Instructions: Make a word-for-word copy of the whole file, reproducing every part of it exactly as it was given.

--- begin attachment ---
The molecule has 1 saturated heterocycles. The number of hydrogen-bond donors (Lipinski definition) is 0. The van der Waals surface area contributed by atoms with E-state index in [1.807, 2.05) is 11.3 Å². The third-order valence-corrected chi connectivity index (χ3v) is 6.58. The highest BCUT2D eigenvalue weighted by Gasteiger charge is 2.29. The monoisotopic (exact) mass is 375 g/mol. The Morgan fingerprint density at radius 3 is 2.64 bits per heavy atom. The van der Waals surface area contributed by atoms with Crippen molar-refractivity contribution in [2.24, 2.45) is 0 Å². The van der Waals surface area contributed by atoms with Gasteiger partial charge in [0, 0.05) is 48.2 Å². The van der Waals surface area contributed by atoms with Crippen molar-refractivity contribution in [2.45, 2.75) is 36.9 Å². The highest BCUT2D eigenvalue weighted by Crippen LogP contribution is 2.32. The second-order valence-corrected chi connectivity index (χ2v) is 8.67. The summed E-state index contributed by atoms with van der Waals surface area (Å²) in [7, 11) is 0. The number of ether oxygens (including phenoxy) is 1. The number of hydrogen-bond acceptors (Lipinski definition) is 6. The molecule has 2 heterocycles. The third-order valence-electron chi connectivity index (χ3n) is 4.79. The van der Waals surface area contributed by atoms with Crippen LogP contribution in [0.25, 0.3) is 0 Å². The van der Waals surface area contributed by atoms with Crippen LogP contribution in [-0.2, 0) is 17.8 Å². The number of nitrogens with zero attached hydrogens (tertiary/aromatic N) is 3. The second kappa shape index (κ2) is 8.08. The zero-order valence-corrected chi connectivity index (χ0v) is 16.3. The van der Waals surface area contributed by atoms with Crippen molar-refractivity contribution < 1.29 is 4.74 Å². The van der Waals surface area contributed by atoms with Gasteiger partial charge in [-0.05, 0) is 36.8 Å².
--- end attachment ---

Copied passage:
The molecule has 1 saturated heterocycles. The number of hydrogen-bond donors (Lipinski definition) is 0. The van der Waals surface area contributed by atoms with E-state index in [1.807, 2.05) is 11.3 Å². The third-order valence-corrected chi connectivity index (χ3v) is 6.58. The highest BCUT2D eigenvalue weighted by Gasteiger charge is 2.29. The monoisotopic (exact) mass is 375 g/mol. The Morgan fingerprint density at radius 3 is 2.64 bits per heavy atom. The van der Waals surface area contributed by atoms with Crippen molar-refractivity contribution in [2.24, 2.45) is 0 Å². The van der Waals surface area contributed by atoms with Gasteiger partial charge in [0, 0.05) is 48.2 Å². The van der Waals surface area contributed by atoms with Crippen molar-refractivity contribution in [2.45, 2.75) is 36.9 Å². The highest BCUT2D eigenvalue weighted by Crippen LogP contribution is 2.32. The second-order valence-corrected chi connectivity index (χ2v) is 8.67. The summed E-state index contributed by atoms with van der Waals surface area (Å²) in [7, 11) is 0. The number of ether oxygens (including phenoxy) is 1. The number of hydrogen-bond acceptors (Lipinski definition) is 6. The molecule has 2 heterocycles. The third-order valence-electron chi connectivity index (χ3n) is 4.79. The van der Waals surface area contributed by atoms with Crippen LogP contribution in [0.25, 0.3) is 0 Å². The van der Waals surface area contributed by atoms with Crippen LogP contribution in [-0.2, 0) is 17.8 Å². The number of nitrogens with zero attached hydrogens (tertiary/aromatic N) is 3. The second kappa shape index (κ2) is 8.08. The zero-order valence-corrected chi connectivity index (χ0v) is 16.3. The van der Waals surface area contributed by atoms with Crippen molar-refractivity contribution < 1.29 is 4.74 Å². The van der Waals surface area contributed by atoms with Gasteiger partial charge in [-0.05, 0) is 36.8 Å².